Mar 30, 2006

ROME, Italy – The Eternal City is all fragrant and peach-colored in spring. The chaos here invigorates me. Jaywalking four lanes of traffic with a suitcase: yes! Meeting for dinner at 9.30pm: si, certo! Being elbowed by grannies intent on the best market produce: fantastico!

The only struggle is work. Nothing about this climate and culture encourages it...

But the first morning – nagged by a friend – I venture out to the telefonini (cellphone) store, waving the "brick" (as my antique Motorola is oft vilified. "What's in your suitcase," mates snigger, "just the charger?").

My Italian vocabulary clunks into gear, but I manage to convey: "I have only a passport, because I left my codice fiscale in America. Sono stupida."

"Un momento," the clerk responds, then hacks into the Finance Ministry's website and prints my tax code.

"Come Grande Fratello (like Big Brother)," I joke. His expression is polite, but blank.

Not a fan of Orwell, clearly. Or even reality TV.


Friends assure me that the codice fiscale is not equivalent to the sacred American Social Security number, on which identities rise and fall like haute couture hemlines. Still I'm unnerved as much as pleased.


Bolstered by bureaucratic success – so rare in the fallout radius of Byzantium – I head to the local farmers' market. Testaccio is a working-class neighborhood where tourists remain a novelty, especially Italophones smiling in the spring sunshine. No one minds my small, sniffly epiphanies over the crimson tomatoes and fragrant tangerines.

I buy cheese, pesto and tortellini from one welcoming vendor, bread from another, then wine and water, followed by vegetables, a silk scarf. Giddy with power, I knock off more complex errands. I meander in the middle of the street – because I can.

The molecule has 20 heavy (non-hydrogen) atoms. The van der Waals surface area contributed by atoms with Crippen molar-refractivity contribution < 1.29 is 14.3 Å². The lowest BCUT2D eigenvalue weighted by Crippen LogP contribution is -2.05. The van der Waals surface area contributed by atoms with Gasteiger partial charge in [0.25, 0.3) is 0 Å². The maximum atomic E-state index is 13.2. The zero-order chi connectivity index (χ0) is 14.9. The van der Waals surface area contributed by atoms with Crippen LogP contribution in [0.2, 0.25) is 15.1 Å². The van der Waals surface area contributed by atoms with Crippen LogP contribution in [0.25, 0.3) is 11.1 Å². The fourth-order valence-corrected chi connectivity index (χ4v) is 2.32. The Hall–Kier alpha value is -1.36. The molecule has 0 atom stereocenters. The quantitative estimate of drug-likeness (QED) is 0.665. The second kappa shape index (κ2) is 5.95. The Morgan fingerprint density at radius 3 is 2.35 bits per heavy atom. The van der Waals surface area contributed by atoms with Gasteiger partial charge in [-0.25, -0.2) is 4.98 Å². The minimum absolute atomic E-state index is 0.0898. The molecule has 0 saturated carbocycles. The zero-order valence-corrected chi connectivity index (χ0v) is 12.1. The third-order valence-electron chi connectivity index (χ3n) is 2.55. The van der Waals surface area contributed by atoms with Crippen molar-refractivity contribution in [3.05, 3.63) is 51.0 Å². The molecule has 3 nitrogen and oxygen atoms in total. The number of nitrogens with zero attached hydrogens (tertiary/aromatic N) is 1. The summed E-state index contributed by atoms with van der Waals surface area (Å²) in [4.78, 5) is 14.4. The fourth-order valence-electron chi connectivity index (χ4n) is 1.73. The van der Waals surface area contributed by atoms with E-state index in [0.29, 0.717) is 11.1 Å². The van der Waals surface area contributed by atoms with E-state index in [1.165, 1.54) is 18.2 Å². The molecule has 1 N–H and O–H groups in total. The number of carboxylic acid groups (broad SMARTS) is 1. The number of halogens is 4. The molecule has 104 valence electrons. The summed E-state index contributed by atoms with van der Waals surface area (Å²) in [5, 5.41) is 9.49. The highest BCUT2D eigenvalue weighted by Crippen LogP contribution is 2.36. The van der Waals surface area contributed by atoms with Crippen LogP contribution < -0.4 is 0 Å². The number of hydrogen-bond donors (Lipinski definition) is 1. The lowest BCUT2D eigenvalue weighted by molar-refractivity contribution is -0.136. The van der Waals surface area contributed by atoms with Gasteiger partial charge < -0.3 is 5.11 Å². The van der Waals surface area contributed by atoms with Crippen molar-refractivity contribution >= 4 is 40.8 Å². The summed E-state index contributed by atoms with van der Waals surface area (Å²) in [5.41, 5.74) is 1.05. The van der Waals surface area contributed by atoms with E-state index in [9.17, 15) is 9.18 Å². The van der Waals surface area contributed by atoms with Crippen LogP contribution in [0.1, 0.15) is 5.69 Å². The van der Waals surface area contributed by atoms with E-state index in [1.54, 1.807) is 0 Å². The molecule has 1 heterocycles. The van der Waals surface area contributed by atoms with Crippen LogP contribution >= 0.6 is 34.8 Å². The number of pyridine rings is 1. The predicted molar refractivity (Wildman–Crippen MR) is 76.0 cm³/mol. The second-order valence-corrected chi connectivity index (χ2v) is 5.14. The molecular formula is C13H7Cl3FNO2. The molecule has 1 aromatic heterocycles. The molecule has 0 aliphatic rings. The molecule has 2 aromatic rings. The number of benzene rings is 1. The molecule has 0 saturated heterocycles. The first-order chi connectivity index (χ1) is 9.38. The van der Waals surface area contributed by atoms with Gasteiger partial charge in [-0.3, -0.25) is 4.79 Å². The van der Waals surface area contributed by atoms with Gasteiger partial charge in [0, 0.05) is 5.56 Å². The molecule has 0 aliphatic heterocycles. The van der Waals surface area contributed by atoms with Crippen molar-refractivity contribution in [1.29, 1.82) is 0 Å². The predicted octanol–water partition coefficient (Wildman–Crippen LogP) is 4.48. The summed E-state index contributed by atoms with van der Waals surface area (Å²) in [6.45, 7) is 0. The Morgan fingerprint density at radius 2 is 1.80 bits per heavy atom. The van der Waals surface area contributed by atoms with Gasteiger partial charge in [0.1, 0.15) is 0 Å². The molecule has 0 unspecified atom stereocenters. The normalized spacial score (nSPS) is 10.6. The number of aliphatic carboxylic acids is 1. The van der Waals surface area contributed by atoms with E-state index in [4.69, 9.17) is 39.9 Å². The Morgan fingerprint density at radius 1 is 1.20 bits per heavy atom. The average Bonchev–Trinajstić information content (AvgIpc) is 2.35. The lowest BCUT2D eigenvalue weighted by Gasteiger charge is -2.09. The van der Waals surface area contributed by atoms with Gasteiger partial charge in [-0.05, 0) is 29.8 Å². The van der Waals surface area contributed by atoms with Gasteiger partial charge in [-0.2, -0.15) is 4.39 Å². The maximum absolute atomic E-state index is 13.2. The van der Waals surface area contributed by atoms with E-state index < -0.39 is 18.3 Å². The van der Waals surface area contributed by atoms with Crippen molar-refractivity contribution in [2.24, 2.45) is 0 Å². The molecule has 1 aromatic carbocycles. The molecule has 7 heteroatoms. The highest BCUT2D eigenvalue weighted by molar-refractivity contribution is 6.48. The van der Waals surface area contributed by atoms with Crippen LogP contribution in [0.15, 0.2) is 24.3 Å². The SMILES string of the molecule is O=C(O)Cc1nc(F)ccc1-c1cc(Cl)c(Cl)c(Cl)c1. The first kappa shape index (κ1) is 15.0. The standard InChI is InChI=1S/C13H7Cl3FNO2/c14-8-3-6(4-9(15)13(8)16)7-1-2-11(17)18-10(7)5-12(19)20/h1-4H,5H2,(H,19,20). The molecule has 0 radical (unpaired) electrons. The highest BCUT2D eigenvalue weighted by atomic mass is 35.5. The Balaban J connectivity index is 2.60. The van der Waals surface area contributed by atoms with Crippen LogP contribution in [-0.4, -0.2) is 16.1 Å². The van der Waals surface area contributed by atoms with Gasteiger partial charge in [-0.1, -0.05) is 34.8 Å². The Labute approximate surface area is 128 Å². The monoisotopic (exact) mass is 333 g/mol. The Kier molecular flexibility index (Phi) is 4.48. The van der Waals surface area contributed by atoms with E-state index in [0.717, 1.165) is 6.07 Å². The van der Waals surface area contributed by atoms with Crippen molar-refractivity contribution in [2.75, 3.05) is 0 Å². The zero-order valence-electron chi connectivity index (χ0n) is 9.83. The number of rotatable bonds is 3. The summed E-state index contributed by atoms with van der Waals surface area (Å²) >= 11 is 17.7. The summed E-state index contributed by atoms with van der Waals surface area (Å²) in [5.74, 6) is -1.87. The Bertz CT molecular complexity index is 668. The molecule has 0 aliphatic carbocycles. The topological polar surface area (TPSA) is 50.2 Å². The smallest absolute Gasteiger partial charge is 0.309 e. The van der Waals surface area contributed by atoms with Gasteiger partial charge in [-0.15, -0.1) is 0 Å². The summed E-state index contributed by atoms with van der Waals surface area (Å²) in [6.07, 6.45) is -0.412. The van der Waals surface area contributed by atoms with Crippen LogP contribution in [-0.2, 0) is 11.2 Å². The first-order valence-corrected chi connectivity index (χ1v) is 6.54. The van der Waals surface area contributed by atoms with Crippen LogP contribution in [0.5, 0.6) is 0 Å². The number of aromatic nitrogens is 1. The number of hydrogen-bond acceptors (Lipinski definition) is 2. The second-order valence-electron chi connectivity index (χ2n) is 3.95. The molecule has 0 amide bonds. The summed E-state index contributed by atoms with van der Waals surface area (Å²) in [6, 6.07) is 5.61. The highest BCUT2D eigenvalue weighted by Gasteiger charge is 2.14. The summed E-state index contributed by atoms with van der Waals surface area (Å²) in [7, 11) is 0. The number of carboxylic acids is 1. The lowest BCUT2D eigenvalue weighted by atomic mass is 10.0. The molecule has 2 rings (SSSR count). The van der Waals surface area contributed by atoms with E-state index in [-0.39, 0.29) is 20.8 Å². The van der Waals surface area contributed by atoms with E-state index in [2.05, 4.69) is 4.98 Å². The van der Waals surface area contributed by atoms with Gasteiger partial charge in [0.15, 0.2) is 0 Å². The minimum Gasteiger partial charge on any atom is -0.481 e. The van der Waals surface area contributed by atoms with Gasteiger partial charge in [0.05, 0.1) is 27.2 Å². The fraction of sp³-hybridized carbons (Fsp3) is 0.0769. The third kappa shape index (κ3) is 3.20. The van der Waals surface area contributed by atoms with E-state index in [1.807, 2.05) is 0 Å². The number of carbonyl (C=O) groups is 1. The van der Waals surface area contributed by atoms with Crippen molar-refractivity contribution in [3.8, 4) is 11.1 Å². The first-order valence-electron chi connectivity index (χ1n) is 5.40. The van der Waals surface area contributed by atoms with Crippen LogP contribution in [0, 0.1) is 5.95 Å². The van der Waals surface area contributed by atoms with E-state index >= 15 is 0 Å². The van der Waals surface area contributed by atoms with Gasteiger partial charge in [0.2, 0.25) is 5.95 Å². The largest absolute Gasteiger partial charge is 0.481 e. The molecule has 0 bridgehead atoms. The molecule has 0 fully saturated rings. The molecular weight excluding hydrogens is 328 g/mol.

Again, I'm home. And not.

Whatever. I'm content.

Mar 29, 2006

LONDON – I wedged onto the Underground at rush hour, bolting Bath-London for a media-luvvie cocktail party. Standing room only – and not much of it; sod's law.

A savvy traveler had cracked the window, gusting stale tunnel-air through the carriage. My long hair flowed in the breeze, caressing the bald chap sardined in front of me. I couldn't maneuver my arms enough to knot a bun.

This oddly intimate moment stretched three minutes, five ... then six. Someone had to break the twitchy silence.

"In a lot of places, you'd have to pay good money for this," I observed.

Guffaws all around. "Hey, at least he can remember what it's like to have hair," a friend teased.

"Always happy to oblige."


Imagine this scene exported elsewhere. In New York, someone would be pepper-sprayed. In Japan, we could be engaged already. And in extreme Islamic regions, I might face a ritual stoning for indecent exposure and sexual assault.

All this made a few awkward jokes a mild price for fresh-ish air.


The Journobiz party was tame in comparison: several hundred journalists indulging their chattering-class tendencies over free plonk. Amusingly, the second person I met was Chris Alden, the British-Cypriot journalist who briefly filled The Athens News post I fled.

Well, to be accurate, I rejected a permanent-job offer after ten months of visa limbo. Ultimately, this chain of events led to the export of two feral cats from Greece and the adoption of two more in the Northwest, so the sum of the world's happiness is much greater than before. No bad result, really.

Mar 28, 2006

WILTSHIRE, England – "So I have this old German car," my colleague announces, as we lug my suitcase towards the sedan. We've only just met after a long correspondence. Nonetheless, I plan to spend a night on Sascha's farm near Bath.

"I'm not so excited about things Teutonic since the Inappropriate Beau ran off with that backpacker," I kid.

Her broad smile doesn't shrink, but she replies, "you know I'm German."

No. Erm. Uh. Doh. I seemingly brought Northwest salmon to England – hostess gifts – and left my manners home.

But Sascha's more than gracious. "I apologize on behalf of all German women," she jokes. "But you're better off, I think. We'll find you a nice European man now."

Everyone has dating suggestions. In fact, they know the perfect bloke: witty, warm and well-traveled. He just happens to be inconveniently in another country ... or continent.

Occupational hazard.

No need to rush anyway. Piano, piano. Siga, siga. Lentement. Slowly, in a word.


Sascha's arranged a private tour of Berkeley Castle (yes, that Berkeley, as in the Californian university and various bits of Virginia). The family rents out the grand old pile now, hosting fairs, conferences, weddings and the like.